Of the 84 samples positive by TAC, 34 registered >1 target, including mixed bacterial and viral infections (Appendix Table 2, Figure 3). Of these 84, most (95.23%) contained 1–4 detectable pathogens; the remaining samples (4.8%) contained 5–7 detectable pathogens. The pathogenic constellations of patients with higher levels of co-infection (e.g., Epstein-Barr virus, K. pneumoniae, and Enterobacter cloacae) are in line with those expected to be observed in immunocompromised persons (7). Although confident with the results, we cannot completely rule out the possibility of sample contamination; however, we took steps to minimize contamination (e.g., we prepared fresh RNA extractions in dedicated cabinets and used sample tracking forms).

For confirmatory sequencing using the MinION sequencing platform, we randomly selected a subset of 9 TAC-positive and 3 TAC-negative samples. Sequencing was performed in Nigeria (National Reference Laboratory, Abuja, Nigeria) and in the United Kingdom (Public Health England, Porton Down, UK). The MS2 control spike, used to demonstrate reverse transcription and sequencing efficiency, was satisfactory in all samples.

With respect to viral pathogens, the sequencing data confirmed the results registered by the TACs where available (Table 1). The only differences observed were for 2 samples: 1 weakly positive (Ct >40) for dengue but not detected via sequencing and 1 negative by TAC but proven positive for pegivirus C (a pathogen not represented on the TAC).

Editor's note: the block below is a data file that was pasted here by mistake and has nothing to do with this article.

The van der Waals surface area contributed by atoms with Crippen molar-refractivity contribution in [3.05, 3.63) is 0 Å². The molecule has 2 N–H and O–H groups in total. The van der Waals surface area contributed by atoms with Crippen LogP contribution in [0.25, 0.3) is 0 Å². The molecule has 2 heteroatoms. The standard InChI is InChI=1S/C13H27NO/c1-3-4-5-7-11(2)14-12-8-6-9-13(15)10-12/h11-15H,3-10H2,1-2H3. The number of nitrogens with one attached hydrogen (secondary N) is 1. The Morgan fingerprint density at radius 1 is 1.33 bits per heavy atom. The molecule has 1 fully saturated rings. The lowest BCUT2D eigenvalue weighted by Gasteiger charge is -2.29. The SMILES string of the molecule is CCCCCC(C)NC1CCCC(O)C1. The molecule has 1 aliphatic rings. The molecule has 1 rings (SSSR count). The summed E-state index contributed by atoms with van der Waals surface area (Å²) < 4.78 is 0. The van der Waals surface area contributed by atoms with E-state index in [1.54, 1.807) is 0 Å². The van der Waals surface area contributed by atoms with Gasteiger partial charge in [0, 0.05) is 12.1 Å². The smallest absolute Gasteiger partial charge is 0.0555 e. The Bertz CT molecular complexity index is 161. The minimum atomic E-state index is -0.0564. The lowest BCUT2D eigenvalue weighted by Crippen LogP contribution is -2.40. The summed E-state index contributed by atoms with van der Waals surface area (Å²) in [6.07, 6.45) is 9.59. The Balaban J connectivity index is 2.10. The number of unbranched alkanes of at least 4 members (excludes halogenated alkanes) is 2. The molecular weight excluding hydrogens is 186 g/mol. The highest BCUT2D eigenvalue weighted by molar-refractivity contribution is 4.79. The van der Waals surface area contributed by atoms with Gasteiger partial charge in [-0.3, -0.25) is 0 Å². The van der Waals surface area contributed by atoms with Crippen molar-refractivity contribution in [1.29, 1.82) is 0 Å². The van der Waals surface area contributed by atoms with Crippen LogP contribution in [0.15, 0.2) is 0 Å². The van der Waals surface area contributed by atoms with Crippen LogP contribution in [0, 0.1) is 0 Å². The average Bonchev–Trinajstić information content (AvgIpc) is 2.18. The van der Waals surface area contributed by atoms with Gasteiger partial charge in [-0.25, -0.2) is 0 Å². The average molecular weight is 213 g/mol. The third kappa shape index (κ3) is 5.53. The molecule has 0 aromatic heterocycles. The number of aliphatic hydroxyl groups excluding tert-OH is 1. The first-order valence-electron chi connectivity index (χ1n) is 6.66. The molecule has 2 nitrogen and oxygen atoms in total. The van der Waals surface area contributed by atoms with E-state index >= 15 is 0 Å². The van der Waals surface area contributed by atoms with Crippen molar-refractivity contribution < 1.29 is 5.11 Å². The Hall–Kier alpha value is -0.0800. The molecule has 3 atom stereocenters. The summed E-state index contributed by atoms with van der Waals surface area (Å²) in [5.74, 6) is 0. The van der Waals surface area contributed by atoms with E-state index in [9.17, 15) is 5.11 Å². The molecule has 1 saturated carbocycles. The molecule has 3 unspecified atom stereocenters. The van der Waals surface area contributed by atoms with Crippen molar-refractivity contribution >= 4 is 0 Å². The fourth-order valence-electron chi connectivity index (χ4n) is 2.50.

Of note are the yellow fever virus–positive and Lassa virus–positive results. The yellow fever virus–positive samples were from Kaduna and Kogi states; patients first displayed signs/symptoms in late July, late August, and early November 2018, the year when the Nigeria Centre for Disease Control reported a large and widespread outbreak of yellow fever in Nigeria, which affected many states. Centre data indicate that, at the time of collection of the 3 yellow fever samples that were positive by TAC with or without sequencing, those states had neither suspected nor confirmed cases of yellow fever (8). As such, our results confirm the presence of yellow fever virus when presence of the disease was only suspected.

For the 3 Lassa virus–positive samples, 1 had been misclassified as negative because of an initial laboratory error (e.g., undetected run fail). Of the other 2 samples, 1 was originally recorded as negative by RT-PCR, but a rerun confirmed the presence of Lassa virus (Altona, Ct = 38.51); the other registered as positive for Lassa virus (Nigeria, Pinneo strain, clade 1) but did not register a positive result on RT-PCR (Altona), possibly because of diagnostic primer sets not possessing sufficient homology.

With respect to samples that contained TAC-positive bacterial targets, because sample extracts had been prepared to favor detection of viral pathogens, we could not complete full analysis of potential bacterial pathogens. We compared potential bacterial pathogens indicated by TAC with the Kraken (https://github.com) taxonomic analysis. Read numbers were reported at the genus level (Table 2). Analysis does not rule out the presence of these pathogens; however, data are insufficient for determining presence with certainty.

Conclusions